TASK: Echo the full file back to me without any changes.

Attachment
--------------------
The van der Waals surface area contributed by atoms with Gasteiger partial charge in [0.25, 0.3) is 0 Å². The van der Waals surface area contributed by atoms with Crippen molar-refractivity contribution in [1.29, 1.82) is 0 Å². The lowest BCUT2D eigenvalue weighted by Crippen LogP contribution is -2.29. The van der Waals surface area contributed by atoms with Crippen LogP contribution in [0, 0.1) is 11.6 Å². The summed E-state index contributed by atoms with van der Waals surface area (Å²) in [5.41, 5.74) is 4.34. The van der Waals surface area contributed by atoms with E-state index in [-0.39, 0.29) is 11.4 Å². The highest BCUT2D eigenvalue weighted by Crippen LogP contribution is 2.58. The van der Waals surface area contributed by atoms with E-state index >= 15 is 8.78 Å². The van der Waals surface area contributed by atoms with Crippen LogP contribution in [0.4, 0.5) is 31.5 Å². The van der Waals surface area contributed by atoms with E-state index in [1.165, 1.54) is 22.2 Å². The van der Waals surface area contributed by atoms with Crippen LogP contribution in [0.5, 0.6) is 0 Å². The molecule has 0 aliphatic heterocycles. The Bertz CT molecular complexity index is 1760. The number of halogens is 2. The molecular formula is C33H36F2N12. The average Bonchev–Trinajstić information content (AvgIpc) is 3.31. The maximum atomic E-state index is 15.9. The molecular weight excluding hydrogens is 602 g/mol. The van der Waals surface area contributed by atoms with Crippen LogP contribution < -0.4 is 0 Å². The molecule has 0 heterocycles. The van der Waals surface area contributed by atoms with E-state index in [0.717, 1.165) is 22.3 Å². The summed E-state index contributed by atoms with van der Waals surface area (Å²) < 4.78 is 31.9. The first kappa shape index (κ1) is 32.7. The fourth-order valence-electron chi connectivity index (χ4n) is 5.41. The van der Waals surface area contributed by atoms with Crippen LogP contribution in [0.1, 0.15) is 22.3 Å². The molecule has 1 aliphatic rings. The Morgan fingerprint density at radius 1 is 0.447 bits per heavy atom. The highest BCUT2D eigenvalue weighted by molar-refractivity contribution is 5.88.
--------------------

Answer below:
The van der Waals surface area contributed by atoms with Gasteiger partial charge in [0.25, 0.3) is 0 Å². The van der Waals surface area contributed by atoms with Crippen molar-refractivity contribution in [1.29, 1.82) is 0 Å². The lowest BCUT2D eigenvalue weighted by Crippen LogP contribution is -2.29. The van der Waals surface area contributed by atoms with Crippen LogP contribution in [0, 0.1) is 11.6 Å². The summed E-state index contributed by atoms with van der Waals surface area (Å²) in [5.41, 5.74) is 4.34. The van der Waals surface area contributed by atoms with E-state index in [-0.39, 0.29) is 11.4 Å². The highest BCUT2D eigenvalue weighted by Crippen LogP contribution is 2.58. The van der Waals surface area contributed by atoms with E-state index >= 15 is 8.78 Å². The van der Waals surface area contributed by atoms with Crippen LogP contribution in [0.4, 0.5) is 31.5 Å². The van der Waals surface area contributed by atoms with E-state index in [1.165, 1.54) is 22.2 Å². The van der Waals surface area contributed by atoms with Crippen LogP contribution in [0.5, 0.6) is 0 Å². The molecule has 0 aliphatic heterocycles. The Bertz CT molecular complexity index is 1760. The number of halogens is 2. The molecular formula is C33H36F2N12. The average Bonchev–Trinajstić information content (AvgIpc) is 3.31. The maximum atomic E-state index is 15.9. The molecular weight excluding hydrogens is 602 g/mol. The van der Waals surface area contributed by atoms with Crippen LogP contribution < -0.4 is 0 Å². The molecule has 0 heterocycles. The van der Waals surface area contributed by atoms with E-state index in [0.717, 1.165) is 22.3 Å². The summed E-state index contributed by atoms with van der Waals surface area (Å²) < 4.78 is 31.9. The first kappa shape index (κ1) is 32.7. The fourth-order valence-electron chi connectivity index (χ4n) is 5.41. The van der Waals surface area contributed by atoms with Crippen LogP contribution in [0.1, 0.15) is 22.3 Å². The molecule has 1 aliphatic rings. The Morgan fingerprint density at radius 1 is 0.447 bits per heavy atom. The highest BCUT2D eigenvalue weighted by molar-refractivity contribution is 5.88.